Topically administered lyophilized amnion fragments a possible alternative to graft surgery
MILAN — Freeze-dried amniotic membrane elements administered to the eye topically represent a revolutionary transplantation technique without the use of surgery, according to a presenter here.
The technique, called elemental unit transplantation, is the result of 12 years of research by Kenneth R. Kenyon, MD, and Emiliano Ghinelli, MD. Ghinelli presented the technique, which was recently approved by the Institute of Health in Italy, at the annual joint meeting of Ocular Surgery News and the Italian Society of Ophthalmology.
Kenneth R. Kenyon
“Using a special freeze-drying technique, we have been able to separate individual, 21 µm³ fragments of amnion, which contain all the layers and maintain all the characteristics of the original tissue,” Ghinelli said.
Dispersed in a balanced salt solution or gel vehicle, the elemental units are delivered as simple eye drops to the eye surface and penetrate the hydrophilic layer of the tear film when the patient blinks his or her eye.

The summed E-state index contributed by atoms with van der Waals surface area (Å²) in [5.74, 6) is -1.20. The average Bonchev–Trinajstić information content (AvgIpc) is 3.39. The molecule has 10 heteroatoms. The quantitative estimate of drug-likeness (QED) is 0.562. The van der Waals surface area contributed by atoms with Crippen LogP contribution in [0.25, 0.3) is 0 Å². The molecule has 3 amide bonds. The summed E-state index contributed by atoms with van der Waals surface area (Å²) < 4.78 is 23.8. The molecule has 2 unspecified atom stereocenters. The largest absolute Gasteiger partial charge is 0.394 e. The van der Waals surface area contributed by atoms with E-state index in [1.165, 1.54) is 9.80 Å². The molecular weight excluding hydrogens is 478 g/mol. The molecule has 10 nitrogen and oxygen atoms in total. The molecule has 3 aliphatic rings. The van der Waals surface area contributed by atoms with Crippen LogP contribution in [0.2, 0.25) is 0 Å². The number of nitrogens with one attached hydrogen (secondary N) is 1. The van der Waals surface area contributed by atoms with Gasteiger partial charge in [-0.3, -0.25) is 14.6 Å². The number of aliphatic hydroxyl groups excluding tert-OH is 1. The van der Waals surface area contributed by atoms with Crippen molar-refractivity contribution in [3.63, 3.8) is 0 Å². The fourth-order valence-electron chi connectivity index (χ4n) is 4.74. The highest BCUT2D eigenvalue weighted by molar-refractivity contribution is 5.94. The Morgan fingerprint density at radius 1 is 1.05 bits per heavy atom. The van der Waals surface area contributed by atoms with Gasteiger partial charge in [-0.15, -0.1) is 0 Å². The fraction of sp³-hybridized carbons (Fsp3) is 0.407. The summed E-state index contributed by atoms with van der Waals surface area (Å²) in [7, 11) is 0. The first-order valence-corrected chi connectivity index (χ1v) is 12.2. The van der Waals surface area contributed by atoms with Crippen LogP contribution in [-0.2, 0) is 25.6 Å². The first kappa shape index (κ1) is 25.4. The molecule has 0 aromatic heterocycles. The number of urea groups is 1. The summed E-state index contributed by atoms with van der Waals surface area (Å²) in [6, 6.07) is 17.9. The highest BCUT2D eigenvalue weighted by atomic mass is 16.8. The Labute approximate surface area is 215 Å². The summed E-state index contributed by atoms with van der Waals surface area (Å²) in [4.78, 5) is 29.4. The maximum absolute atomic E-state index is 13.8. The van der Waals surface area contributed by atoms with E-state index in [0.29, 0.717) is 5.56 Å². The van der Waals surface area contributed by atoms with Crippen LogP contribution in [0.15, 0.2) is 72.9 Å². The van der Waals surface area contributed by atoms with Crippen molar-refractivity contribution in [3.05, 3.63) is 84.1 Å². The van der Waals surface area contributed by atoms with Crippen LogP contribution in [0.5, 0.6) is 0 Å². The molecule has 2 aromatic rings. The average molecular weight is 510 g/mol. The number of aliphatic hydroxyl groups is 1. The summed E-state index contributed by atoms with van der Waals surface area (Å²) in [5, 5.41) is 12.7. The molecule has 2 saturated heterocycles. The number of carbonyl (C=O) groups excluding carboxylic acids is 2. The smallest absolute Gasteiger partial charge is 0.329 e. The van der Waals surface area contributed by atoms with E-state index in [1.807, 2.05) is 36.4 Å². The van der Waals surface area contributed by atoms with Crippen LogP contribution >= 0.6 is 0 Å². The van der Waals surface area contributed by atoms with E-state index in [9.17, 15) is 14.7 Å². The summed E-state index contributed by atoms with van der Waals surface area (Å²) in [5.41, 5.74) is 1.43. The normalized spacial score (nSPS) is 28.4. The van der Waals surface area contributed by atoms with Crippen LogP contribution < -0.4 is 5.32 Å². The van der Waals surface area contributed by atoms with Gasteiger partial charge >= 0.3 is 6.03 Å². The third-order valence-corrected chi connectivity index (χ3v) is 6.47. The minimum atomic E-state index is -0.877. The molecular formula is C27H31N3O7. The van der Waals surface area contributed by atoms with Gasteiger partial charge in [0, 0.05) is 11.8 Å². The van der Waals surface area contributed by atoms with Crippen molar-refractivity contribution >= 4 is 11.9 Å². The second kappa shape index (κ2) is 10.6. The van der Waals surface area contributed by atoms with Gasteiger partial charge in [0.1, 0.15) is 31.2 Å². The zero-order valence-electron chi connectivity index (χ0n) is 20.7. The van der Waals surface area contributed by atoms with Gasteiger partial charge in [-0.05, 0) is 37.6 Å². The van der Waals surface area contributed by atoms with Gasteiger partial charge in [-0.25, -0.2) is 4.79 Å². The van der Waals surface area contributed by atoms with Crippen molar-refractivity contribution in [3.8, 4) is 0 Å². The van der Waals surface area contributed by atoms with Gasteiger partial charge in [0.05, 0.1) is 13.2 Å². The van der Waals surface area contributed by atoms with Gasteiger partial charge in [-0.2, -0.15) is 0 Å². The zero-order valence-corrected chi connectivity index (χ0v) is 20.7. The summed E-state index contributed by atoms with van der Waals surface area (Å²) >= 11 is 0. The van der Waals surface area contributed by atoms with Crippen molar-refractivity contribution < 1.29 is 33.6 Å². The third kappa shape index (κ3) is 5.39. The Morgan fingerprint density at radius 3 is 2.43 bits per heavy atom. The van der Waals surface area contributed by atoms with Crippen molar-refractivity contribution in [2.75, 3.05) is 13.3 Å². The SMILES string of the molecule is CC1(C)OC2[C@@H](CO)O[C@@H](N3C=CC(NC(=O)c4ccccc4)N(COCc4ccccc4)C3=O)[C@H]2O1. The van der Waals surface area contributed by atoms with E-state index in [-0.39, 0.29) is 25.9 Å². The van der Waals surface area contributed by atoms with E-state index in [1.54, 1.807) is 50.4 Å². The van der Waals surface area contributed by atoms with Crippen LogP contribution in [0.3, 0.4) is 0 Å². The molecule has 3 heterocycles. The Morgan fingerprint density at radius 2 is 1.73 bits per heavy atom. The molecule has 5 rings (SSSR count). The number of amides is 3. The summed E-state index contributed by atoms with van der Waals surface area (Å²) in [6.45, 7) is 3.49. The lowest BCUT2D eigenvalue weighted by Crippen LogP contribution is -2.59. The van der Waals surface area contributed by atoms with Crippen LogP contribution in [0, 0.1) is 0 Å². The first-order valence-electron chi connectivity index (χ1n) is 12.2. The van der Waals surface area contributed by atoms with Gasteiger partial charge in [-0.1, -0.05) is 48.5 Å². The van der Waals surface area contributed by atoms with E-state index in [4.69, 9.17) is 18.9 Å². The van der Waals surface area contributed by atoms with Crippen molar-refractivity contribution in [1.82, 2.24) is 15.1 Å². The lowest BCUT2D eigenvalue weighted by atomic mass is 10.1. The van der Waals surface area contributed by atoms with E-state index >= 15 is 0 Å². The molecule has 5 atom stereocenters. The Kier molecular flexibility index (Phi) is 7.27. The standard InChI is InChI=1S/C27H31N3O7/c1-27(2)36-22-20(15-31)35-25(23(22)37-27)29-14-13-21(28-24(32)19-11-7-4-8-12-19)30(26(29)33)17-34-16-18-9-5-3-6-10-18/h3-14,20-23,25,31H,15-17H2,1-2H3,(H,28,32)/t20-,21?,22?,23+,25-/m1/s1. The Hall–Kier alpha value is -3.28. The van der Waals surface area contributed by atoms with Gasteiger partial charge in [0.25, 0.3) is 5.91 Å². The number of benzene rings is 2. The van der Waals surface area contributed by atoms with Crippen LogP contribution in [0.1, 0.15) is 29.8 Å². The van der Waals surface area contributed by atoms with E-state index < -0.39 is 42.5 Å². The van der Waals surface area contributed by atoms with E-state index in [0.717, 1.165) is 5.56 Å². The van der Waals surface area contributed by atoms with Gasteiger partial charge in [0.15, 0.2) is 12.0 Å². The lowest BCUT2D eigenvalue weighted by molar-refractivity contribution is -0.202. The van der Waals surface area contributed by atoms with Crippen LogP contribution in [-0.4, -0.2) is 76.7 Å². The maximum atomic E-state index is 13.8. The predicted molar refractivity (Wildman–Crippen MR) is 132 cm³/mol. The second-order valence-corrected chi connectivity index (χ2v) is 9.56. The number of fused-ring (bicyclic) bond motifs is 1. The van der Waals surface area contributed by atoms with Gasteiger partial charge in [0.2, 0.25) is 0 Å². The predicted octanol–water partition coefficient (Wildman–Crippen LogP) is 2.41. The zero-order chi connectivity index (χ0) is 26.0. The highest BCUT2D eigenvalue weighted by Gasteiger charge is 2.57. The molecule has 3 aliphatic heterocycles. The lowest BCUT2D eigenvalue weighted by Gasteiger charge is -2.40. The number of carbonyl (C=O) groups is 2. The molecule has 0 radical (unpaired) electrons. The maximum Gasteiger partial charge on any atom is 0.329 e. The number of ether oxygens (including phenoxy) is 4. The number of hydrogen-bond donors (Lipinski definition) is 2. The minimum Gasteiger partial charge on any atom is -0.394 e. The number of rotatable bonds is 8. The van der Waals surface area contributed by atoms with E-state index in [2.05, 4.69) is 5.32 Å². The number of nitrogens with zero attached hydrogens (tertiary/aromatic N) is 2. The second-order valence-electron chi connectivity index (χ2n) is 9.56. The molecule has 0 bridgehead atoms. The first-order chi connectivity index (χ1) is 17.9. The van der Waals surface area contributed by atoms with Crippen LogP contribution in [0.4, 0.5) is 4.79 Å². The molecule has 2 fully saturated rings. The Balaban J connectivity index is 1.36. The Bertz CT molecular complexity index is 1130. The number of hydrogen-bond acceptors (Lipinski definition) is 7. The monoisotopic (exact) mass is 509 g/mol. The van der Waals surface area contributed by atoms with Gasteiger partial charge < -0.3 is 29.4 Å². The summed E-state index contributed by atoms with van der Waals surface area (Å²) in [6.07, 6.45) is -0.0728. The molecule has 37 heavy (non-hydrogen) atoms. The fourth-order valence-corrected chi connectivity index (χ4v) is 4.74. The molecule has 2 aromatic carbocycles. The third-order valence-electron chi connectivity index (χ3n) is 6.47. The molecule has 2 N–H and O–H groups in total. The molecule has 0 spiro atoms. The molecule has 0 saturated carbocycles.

“The effect is the same of amnion patch transplantation. These particles protect the ocular surface, promote reepithelialization, inhibit fibrosis and neovascularization, and relieve from pain,” Ghinelli said.
Elemental unit transplantation can be used effectively as a treatment for ocular pathologies such as chronic corneal ulcerations, partial corneal limbus deficiency and bullous keratopathy. Administration can be repeated until complete healing is achieved.
A non-surgical alternative offers patients a number of advantages, including financially, according to Ghinelli.
“The costs related to the surgical procedure, but also to the procurement and cryopreservation of the amnion grafts, are avoided. Stocked at room temperature, the elemental unit preparation can be kept on the shelf for 5 years,” he said.
Disclosure: Ocular Surgery News could not confirm any relevant financial disclosures.